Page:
There once was a girl with long golden hair. She lived in a high tower with no exit, and if ever she wanted to bring someone into her life, she had to let down her hair so that they could climb it like a ladder into her sheltered existence. That girl’s name was Rapunzel. Or was it Rose?
A new student film reimagines the story of Rapunzel as the story of Rose, a young loner who spends her days safely tucked away in her garden until she meets a new neighbor named Ella. Annabeth Mellon, a New College alum, wrote and directed the film.
“Rose and Ella have relatability,” Mellon said of the film. “Everyone has felt like an outsider at some point in their life.”
The movie follows Rose as she meets Ella, the nosy woman from next door. Ella’s sudden appearance forces Rose to make a decision. She can either keep to herself or take a chance and make a friend—perhaps risking the sanctity of her quiet space in the garden to do so. I caught up with Mellon recently to learn more of the story and her inspiration behind the entire process.
She described the short film, called “Overgrown,” as more than a fantasy, but a story that many people would feel seen by.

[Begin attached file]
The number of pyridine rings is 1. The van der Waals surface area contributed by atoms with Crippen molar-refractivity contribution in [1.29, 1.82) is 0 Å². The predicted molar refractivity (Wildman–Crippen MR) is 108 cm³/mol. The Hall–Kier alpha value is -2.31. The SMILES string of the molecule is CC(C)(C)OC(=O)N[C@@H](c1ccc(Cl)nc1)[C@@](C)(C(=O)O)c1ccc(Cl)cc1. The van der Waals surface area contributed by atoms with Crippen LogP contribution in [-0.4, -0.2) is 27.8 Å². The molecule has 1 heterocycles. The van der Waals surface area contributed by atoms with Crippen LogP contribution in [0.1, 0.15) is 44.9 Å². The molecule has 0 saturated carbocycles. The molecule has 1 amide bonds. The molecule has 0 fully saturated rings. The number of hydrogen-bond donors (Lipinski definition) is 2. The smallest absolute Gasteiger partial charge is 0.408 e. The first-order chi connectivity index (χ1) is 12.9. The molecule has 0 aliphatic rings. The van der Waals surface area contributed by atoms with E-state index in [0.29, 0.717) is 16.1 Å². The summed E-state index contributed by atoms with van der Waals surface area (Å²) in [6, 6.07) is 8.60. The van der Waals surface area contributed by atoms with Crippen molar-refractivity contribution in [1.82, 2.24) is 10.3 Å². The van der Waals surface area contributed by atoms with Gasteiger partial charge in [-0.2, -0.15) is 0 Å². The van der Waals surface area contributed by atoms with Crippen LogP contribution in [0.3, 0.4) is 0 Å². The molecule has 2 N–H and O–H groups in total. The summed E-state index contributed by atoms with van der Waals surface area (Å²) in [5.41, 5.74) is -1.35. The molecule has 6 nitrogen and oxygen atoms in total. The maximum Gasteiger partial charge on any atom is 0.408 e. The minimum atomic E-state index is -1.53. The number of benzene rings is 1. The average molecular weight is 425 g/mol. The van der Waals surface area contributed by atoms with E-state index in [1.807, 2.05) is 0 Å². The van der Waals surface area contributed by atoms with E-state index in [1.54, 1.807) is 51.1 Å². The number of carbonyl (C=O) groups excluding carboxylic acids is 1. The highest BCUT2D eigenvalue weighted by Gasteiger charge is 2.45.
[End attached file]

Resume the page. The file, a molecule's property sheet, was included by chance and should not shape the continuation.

To bring the movie to life, Mellon had to find her two leads. Ginger Jolly became Ella, the lively, spunky neighbor. Lily Champion became Rose, the garden dweller.
“I think the film will reach a broad audience because it addresses emotions we all feel at times,” Jolly said. “I think the themes are particularly timely because so many people are struggling right now.”
In a time of quarantines and social distancing, “Overgrown” feels strangely topical. Rose’s dual feelings of isolation and the desire to withdraw mimic a common headspace for many people dealing with the effects of the pandemic, especially adolescents stuck schooling from home.
“I think these themes are particularly fitting right now since so many people are struggling because of the isolation that the pandemic has imposed on people,” Jolly said.
But beyond the pandemic, “Overgrown” still has something meaningful to say about building friendships. In terms of age, Ella and Rose are not peers. But they still can learn and grow from being in one another’s company.
“Ella and Rose teach us the importance of both human interaction and intergenerational interaction.” Jolly said.
Maya Champion, a UA professor and producer on the film—and yes, the mother of star Lily Champion—agreed with Jolly’s assessment. Humans are, as they say, social animals. And we all need healthy interpersonal relationships in order to thrive.
“The big takeaway from the film would be that human connection is very important no matter what level the connection is on,” Champion said. “It is something that we as humans deserve and is necessary for our well being.”
“Overgrown” premiered at the Black Warrior Film Festival on Friday. Keep up with the short film on Instagram and Facebook, where sneak peeks are abundant.